This pattern accounts for the ‘spongiform’ (sponge-like) character of these diseases. A large hole appears in the afflicted tissue as the prion spreads from cell to neighboring cell, killing as it goes. The infected motile macrophages may travel to other areas of the tissue to start new holes when they die. Or the prion released from the burst dead cell may travel on its own to remote sites. Either way a slew of holes now develops in the afflicted tissue and it begins to take on the appearance of a sponge.
ALS and other Motor Neuron Diseases
Amyotrophic Lateral Sclerosis (ALS) is the most common human instance of a class of neurodegenerative diseases called motor neuron diseases (MND). Its most famous victim is Lou Gehrig and is about as common (or rare) as Woody Guthrie’s HD. It is often characterized by condensates of neurofilament proteins and mutations in genes for a protein called superoxide dismutase (SOD). For unsurprising reasons, the motor neurons, by far the longest cells in the body, are least able to handle neurofilament malfunction and are the first cell type to die.
It is a progressive disease and, though it often first appears on only one side of the body, it eventually appears on the other as well.
More than for AD or PD, ALS is felt by many to arise from some specific, potentially identifiable cause such as exposure to pesticides and other toxins or even mechanical injury. Clusters of cases have been observed among unrelated people leading to this view, but the presence of inheritable forms, known (5-10% of cases) and unknown, currently clouds the issue.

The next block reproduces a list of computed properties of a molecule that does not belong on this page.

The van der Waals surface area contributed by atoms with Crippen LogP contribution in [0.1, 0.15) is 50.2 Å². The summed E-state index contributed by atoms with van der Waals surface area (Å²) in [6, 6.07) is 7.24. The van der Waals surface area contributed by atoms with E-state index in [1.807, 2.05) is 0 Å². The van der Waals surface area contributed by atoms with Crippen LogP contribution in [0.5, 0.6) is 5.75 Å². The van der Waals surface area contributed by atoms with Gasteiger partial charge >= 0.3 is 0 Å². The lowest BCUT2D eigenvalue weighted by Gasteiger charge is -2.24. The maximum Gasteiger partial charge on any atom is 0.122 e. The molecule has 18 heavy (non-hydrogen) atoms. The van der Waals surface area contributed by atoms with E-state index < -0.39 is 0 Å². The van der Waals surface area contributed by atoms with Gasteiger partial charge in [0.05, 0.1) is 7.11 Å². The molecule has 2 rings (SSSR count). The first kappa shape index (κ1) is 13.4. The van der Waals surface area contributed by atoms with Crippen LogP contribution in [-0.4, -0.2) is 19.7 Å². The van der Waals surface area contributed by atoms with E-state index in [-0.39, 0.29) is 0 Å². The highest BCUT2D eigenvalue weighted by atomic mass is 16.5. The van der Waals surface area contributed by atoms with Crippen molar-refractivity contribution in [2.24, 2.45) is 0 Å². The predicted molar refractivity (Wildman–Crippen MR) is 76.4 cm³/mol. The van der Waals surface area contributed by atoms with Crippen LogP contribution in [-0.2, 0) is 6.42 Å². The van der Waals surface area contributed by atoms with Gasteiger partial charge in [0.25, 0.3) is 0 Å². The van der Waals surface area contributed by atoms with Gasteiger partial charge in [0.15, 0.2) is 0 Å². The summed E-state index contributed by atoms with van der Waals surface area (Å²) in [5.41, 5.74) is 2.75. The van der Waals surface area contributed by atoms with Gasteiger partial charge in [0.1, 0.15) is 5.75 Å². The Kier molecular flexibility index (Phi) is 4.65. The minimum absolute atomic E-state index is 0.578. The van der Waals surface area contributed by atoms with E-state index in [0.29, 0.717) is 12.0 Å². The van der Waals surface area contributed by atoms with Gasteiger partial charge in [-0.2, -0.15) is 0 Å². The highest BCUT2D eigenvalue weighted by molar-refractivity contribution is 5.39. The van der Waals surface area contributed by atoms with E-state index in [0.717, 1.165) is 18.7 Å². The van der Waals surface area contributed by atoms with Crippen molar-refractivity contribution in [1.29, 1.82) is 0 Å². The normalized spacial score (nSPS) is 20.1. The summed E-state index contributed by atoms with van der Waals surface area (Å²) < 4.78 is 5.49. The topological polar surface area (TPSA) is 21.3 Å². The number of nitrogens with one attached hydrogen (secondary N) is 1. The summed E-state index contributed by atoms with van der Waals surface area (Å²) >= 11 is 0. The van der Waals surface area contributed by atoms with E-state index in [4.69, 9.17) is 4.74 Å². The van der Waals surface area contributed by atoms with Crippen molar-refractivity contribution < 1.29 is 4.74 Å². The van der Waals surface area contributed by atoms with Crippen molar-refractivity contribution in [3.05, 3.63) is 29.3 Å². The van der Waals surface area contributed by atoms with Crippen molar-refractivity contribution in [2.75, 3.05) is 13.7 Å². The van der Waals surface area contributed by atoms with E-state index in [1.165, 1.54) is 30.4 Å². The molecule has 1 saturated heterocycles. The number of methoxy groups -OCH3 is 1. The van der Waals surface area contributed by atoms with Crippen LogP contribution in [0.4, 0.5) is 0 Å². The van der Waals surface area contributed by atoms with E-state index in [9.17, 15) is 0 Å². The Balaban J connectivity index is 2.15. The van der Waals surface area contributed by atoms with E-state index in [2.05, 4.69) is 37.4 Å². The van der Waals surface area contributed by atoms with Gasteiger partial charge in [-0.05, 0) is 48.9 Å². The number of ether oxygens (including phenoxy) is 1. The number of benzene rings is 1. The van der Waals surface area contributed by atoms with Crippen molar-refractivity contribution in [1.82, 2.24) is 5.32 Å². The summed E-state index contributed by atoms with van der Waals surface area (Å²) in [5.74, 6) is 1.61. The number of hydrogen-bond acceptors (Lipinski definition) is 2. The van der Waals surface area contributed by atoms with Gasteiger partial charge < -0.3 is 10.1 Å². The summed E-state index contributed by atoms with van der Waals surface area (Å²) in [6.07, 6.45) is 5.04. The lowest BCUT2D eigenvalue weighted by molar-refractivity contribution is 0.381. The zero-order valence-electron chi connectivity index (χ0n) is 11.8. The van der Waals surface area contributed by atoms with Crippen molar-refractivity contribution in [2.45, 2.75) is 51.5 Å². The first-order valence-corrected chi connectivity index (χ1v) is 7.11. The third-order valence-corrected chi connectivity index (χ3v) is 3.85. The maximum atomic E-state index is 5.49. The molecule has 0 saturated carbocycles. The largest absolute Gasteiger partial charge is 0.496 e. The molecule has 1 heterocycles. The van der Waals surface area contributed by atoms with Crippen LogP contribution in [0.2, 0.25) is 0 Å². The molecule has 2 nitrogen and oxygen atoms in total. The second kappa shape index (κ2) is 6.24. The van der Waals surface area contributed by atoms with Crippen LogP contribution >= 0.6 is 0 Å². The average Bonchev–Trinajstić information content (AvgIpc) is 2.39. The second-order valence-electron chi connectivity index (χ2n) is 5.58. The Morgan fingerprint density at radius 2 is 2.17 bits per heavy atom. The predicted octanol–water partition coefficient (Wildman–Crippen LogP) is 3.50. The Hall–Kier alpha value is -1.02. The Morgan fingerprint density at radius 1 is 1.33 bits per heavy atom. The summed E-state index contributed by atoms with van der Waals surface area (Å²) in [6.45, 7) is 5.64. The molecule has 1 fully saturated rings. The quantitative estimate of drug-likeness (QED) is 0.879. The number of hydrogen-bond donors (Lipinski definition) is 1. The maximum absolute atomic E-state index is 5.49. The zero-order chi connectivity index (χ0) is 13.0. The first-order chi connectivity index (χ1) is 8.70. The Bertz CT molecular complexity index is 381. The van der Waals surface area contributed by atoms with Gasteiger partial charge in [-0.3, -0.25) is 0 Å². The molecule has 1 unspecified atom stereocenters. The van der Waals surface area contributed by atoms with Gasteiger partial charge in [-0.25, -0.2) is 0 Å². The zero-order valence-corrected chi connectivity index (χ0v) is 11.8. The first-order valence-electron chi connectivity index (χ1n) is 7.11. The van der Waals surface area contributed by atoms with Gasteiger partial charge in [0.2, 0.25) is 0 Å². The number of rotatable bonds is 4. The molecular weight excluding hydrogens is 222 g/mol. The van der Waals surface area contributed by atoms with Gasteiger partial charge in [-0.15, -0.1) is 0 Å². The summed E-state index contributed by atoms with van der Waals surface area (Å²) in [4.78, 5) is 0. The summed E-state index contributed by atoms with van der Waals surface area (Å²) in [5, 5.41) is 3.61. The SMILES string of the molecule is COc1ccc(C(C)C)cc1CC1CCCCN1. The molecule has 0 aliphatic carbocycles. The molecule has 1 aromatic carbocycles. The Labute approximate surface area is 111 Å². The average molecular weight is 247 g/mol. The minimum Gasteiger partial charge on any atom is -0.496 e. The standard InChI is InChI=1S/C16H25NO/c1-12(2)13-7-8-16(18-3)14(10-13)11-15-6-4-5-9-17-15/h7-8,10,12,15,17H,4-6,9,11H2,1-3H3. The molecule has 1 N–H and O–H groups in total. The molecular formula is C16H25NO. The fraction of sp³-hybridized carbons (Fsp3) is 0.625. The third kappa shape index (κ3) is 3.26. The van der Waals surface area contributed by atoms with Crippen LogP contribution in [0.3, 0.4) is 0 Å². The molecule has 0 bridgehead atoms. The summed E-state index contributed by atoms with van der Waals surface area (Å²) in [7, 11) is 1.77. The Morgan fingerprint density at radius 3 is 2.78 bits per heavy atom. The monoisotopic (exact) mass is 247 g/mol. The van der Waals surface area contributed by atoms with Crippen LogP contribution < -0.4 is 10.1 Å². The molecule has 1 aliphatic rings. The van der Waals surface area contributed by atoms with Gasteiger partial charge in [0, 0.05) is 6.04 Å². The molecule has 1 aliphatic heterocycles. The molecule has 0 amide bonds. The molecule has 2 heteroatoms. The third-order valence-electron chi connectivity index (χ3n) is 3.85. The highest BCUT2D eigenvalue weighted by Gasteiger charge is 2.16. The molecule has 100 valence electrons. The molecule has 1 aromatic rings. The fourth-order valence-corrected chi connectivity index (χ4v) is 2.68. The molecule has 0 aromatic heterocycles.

If it is truly not genetic, then there must be some way for the injured cell to transmit its injury to other cells or the disease would not be progressive. Perhaps the endocytosis mechanism proposed for the prion diseases applies here as well.
It should be noted that cell-to-cell transmission does not require that the cells be of the same type or that they all suffer the consequences of ‘infection’ equally. The motor neuron could simply be the cell type least able to manage the aggregate and the type for which it first proves lethal.
The benefits of autophagy to a mouse model of ALS have recently been directly demonstrated52. An autophagy promoter, lithium, increased survivability whereas an autophagy inhibitor, 3-MA, decreased it. Autophagy was directly observed in the cells and cited as the reason for the benefit.
Unlike ALS that can strike people of any age, Alzheimer’s Disease (AD) shows a strong preference for the aged and its study is complicated by all the other diseases that commonly accompany old age. Nevertheless, as we see in the mortality charts, it is the most common of the class of diseases called dementias and of all neurodegenerative diseases generally.